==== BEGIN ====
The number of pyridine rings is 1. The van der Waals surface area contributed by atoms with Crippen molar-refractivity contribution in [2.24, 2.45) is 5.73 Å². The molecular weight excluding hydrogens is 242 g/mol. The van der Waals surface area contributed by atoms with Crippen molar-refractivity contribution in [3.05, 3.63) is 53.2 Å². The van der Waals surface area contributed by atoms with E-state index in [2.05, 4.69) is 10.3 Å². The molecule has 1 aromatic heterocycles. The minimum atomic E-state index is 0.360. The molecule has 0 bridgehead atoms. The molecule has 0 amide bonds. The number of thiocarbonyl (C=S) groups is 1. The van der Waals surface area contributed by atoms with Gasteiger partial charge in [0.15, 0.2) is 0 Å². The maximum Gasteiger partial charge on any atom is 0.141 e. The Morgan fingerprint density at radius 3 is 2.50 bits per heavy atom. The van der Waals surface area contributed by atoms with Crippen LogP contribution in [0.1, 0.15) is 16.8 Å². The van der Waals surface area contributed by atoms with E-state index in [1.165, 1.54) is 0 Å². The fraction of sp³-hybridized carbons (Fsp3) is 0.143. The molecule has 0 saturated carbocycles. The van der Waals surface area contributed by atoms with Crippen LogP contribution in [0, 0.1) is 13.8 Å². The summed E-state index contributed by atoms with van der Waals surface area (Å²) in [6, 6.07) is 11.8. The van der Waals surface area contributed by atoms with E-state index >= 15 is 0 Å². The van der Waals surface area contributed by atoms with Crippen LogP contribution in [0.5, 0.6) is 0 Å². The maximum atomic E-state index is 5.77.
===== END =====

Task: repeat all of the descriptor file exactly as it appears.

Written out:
The number of pyridine rings is 1. The van der Waals surface area contributed by atoms with Crippen molar-refractivity contribution in [2.24, 2.45) is 5.73 Å². The molecular weight excluding hydrogens is 242 g/mol. The van der Waals surface area contributed by atoms with Crippen molar-refractivity contribution in [3.05, 3.63) is 53.2 Å². The van der Waals surface area contributed by atoms with E-state index in [2.05, 4.69) is 10.3 Å². The molecule has 1 aromatic heterocycles. The minimum atomic E-state index is 0.360. The molecule has 0 bridgehead atoms. The molecule has 0 amide bonds. The number of thiocarbonyl (C=S) groups is 1. The van der Waals surface area contributed by atoms with Gasteiger partial charge in [0.15, 0.2) is 0 Å². The maximum Gasteiger partial charge on any atom is 0.141 e. The Morgan fingerprint density at radius 3 is 2.50 bits per heavy atom. The van der Waals surface area contributed by atoms with Crippen LogP contribution in [0.1, 0.15) is 16.8 Å². The van der Waals surface area contributed by atoms with E-state index in [1.165, 1.54) is 0 Å². The fraction of sp³-hybridized carbons (Fsp3) is 0.143. The molecule has 0 saturated carbocycles. The van der Waals surface area contributed by atoms with Crippen LogP contribution in [0, 0.1) is 13.8 Å². The summed E-state index contributed by atoms with van der Waals surface area (Å²) in [6, 6.07) is 11.8. The van der Waals surface area contributed by atoms with E-state index >= 15 is 0 Å². The van der Waals surface area contributed by atoms with Crippen LogP contribution in [0.5, 0.6) is 0 Å². The maximum atomic E-state index is 5.77.